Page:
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TalkTalk counts the cost of biggest ever customer gains

A woman speaks on her phone as she passes a branded logo outside the Talktalk headquarters in London, Britain May 10, 2017. REUTERS/Neil Hall

By Paul Sandle

LONDON (Reuters) - British broadband company TalkTalk (TALK.L) added a record number of customers in its fourth quarter, although the cost of winning those customers with cheaper deals along with its ongoing restructuring saw full-year profits fall 35 percent on Thursday.

Chief Executive Tristia Harrison and company founder Charles Dunstone reset TalkTalk's strategy a year ago, prioritising customer growth above all else.

TalkTalk had been losing customers after it was hit by a high profile cyber attack in late 2015, while its position as a value player had slipped in an increasingly competitive market, where bigger and better funded players like BT (BT.L), Virgin Media (LBTY.O) and Sky (SKYB.L), were increasingly offering bundles of services.

But the shift in strategy at TalkTalk, which aimed to take the company back to its value-for-money foundations, has come at a price.

Having originally anticipated earnings as high as 300 million pounds in 2017, profit dropped to 233 million pounds after the company warned investors in February to expect no more than 230-245 million pounds.

The firm also announced the sale of its direct business-to-business unit to Daisy Group for 175 million pounds on Thursday as it overhauls its business strategy.

The 109,000 record customer additions in its final quarter helped achieve a better-than-expected increase of 192,000 to 4.1 million customers for the full year. Its guidance was for 150,000 to 160,000 net additions.

"We have been very deliberately focused on growth, we delivered that growth in both consumer and in B2B," Harrison said in an interview on Thursday.

The hit to earnings came from restructuring costs and an increase of 48 million pounds in marketing costs year-on-year.

Harrison said churn - a measure of the number of customers switching to other providers - had fallen to its lowest ever level of 1.22 percent against 1.45 percent a year ago, thanks to the popularity of its fixed low price contracts.

The first of the price plans, which typically last 18-24 months, had recently ended, and Harrison said early renewals were encouraging.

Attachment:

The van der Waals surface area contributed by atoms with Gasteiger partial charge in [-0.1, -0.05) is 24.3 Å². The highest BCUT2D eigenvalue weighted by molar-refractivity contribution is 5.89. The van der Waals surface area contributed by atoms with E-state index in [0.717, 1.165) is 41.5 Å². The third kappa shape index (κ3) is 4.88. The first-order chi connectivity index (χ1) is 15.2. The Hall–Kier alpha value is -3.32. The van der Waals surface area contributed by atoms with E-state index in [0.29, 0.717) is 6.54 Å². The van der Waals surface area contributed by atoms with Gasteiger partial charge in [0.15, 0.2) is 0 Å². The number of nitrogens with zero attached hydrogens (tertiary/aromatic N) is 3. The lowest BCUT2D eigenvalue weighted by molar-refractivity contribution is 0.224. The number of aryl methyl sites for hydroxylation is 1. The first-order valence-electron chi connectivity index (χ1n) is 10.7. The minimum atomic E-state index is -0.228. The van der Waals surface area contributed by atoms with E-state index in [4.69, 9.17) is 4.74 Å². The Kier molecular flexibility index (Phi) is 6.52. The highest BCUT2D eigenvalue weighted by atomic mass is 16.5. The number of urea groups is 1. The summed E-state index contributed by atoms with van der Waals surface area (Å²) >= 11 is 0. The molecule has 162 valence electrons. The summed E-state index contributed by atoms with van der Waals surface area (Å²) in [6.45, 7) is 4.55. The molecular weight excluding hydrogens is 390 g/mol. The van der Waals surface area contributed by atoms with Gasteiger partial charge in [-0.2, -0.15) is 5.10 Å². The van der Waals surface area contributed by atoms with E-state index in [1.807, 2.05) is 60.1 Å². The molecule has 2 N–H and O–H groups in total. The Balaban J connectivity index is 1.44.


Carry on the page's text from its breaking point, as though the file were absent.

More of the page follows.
"The churn is better than we expected and really importantly on that cohort we are seeing a circa 2-3 percent ARPU (average revenue per user) increase," she said.

Shares in the company, which have lost 46 percent of their value in the last 12 months, were trading up 0.4 percent at 121.8 pence at 1306 GMT.


Investors were encouraged by the subscriber numbers, which analysts at Royal Bank of Canada said were "exceptionally strong" and the company stuck to its guidance that it would grow earnings by 15 percent in the current year.

Harrison said TalkTalk was also making good progress on simplifying its business through the sale of its business-to-business unit to specialist Daisy.

The deal will see about the 80,000 of TalkTalk's 1 million business customers that it bills directly move to Daisy.

TalkTalk said it would continue to grow its wholesale business base, which it serves indirectly through partners such as Fujitsu and Verizon as well as Daisy.

The operator announced an ambition in February to build its own ultrafast fibre-to-the-premise network, connecting three million homes in the next five years.

It is teaming up with M&G Prudential, which is providing some 80 percent of the capital, to build the network. Harrison said on Thursday Paul Reynolds, a former BT and Telecom New Zealand executive, will chair the new company while TalkTalk's chief operating officer Charles Bligh will be chief executive.

Harrison said the company was talking to other operators and investors about the opportunities in full-fibre networks.

"We are having lots of conversations with lots of people," she said.

A report in the Daily Telegraph earlier this month said the TalkTalk had held discussions with Virgin Media about sharing some of the costs of building new networks.

(Editing by Keith Weir and Elaine Hardcastle)